convert .h C header files to .ph Perl header files


h2ph [-d destination directory] [-r | -a] [-l] [-h] [-e] [-D] [-Q] [headerfiles]


h2ph converts any C header files specified to the corresponding Perl header file format. It is most easily run while in /usr/include:

cd /usr/include; h2ph * sys/*


cd /usr/include; h2ph * sys/* arpa/* netinet/*


cd /usr/include; h2ph -r -l .

The output files are placed in the hierarchy rooted at Perl's architecture dependent library directory. You can specify a different hierarchy with a -d switch.

If run with no arguments, filters standard input to standard output.


-d destination_dir

Put the resulting .ph files beneath destination_dir, instead of beneath the default Perl library location ($Config{installsitearch}).


Run recursively; if any of headerfiles are directories, then run h2ph on all files in those directories (and their subdirectories, etc.). -r and -a are mutually exclusive.


Run automagically; convert headerfiles, as well as any .h files which they include. This option will search for .h files in all directories which your C compiler ordinarily uses. -a and -r are mutually exclusive.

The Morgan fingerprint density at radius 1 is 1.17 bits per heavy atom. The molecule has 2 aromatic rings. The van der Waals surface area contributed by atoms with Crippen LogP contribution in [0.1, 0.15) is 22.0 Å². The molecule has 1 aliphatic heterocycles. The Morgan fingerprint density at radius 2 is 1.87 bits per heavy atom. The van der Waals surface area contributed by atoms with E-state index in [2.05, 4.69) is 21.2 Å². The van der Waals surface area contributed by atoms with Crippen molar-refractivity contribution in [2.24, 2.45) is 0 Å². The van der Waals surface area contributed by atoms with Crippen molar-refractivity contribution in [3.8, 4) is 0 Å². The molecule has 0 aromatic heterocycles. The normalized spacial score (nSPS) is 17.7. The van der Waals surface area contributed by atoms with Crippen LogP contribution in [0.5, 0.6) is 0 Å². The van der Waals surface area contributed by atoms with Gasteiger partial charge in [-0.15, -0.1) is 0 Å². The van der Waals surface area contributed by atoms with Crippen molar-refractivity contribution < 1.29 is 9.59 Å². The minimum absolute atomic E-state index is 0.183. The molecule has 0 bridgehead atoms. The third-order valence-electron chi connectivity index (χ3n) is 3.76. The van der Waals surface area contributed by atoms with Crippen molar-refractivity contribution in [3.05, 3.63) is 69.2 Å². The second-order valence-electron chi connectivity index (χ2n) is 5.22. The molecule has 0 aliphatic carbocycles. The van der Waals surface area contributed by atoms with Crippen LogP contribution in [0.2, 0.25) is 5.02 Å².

Symbolic links will be replicated in the destination directory. If -l is not specified, then links are skipped over.


Put 'hints' in the .ph files which will help in locating problems with h2ph. In those cases when you require a .ph file containing syntax errors, instead of the cryptic [ some error condition ] at (eval mmm) line nnn you will see the slightly more helpful [ some error condition ] at line nnn However, the .ph files almost double in size when built using -h.


If an error is encountered during conversion, output file will be removed and a warning emitted instead of terminating the conversion immediately.


Include the code from the .h file as a comment in the .ph file. This is primarily used for debugging h2ph.


'Quiet' mode; don't print out the names of the files being converted.


No environment variables are used.


/usr/include/*.h /usr/include/sys/*.h



The usual warnings if it can't read or write the files involved.


Doesn't construct the %sizeof array for you.

It doesn't handle all C constructs, but it does attempt to isolate definitions inside evals so that you can get at the definitions that it can translate.

It's only intended as a rough tool. You may need to dicker with the files produced.

You have to run this program by hand; it's not run as part of the Perl installation.

Doesn't handle complicated expressions built piecemeal, a la:


Doesn't necessarily locate all of your C compiler's internally-defined symbols.


perl (1)


Larry Wall

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